LaGrand abstained from the final vote, which came down 6-2 on party lines. “I’m not sure that we really dignify the process of government by getting into the weeds on something that was probably an angry event that happened on a real serious disagreement but about policy, and we have no reason to think it was about anything that would cause us alarm,” State Rep. David LaGrand (D-Grand Rapids) said. The resolution now moves to a full vote, where it’s expected to pass the Republican-led House. The House Oversight Committee will then have to hold a separate vote to subpoena the former health director.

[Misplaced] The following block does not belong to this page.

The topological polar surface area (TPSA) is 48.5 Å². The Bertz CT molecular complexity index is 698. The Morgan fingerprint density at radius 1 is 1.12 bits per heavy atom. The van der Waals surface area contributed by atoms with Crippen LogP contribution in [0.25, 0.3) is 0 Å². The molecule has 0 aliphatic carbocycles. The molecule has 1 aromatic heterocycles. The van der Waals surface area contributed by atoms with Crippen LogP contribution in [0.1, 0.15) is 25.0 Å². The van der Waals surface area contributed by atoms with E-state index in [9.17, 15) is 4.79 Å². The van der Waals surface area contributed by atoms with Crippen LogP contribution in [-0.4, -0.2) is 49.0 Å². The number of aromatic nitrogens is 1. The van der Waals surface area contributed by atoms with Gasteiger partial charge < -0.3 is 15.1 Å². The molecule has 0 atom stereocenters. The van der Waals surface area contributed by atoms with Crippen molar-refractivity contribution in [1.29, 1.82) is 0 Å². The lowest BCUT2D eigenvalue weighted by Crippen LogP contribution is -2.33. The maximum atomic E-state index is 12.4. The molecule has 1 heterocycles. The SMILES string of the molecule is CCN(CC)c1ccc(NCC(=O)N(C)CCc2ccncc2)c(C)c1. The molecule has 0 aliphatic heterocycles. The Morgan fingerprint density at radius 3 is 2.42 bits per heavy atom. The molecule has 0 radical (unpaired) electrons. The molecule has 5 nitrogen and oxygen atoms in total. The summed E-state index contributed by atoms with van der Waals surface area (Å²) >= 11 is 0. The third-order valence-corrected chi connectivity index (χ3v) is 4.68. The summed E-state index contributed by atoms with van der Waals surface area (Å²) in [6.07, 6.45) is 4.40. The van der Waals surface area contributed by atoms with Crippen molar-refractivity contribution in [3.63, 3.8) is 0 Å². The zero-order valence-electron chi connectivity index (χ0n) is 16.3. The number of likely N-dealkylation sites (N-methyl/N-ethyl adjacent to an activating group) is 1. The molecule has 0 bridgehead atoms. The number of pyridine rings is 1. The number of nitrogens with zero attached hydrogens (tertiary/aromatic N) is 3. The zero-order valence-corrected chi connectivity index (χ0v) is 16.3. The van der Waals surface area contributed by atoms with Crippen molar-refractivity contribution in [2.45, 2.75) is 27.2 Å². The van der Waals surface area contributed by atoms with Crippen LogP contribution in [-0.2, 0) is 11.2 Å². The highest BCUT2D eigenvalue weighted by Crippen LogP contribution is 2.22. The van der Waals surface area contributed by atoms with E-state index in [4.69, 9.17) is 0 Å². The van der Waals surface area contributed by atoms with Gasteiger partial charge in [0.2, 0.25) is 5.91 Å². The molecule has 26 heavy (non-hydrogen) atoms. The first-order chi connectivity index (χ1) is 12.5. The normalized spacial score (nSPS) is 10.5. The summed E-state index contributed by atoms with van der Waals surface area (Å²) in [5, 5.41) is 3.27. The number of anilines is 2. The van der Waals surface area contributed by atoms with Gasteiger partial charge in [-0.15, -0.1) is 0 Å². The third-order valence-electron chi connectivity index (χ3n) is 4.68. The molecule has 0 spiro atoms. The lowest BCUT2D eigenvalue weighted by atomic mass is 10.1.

“For the public health director during a public health pandemic to resign in a very strange way, was he fired? Was it voluntary? No one really knew.” Johnson said. “Then we see there’s a confidentiality agreement, there are a lot of unknowns there and so I think it’s important for us to ask those questions to get those questions answered.” House Oversight Chair Rep. Steve Johnson (R-Wayland) has asked Gordon to testify several times by writing and is now formally seeking subpoena power with a resolution.
Democratic committee members took exception to the resolution, saying there is no evidence of wrongdoing. The confidentiality clause was eventually waived, but Gordon nor Whitmer have provided any additional details, other than the governor saying there were, “not any improprieties in Director Gordon’s work.”
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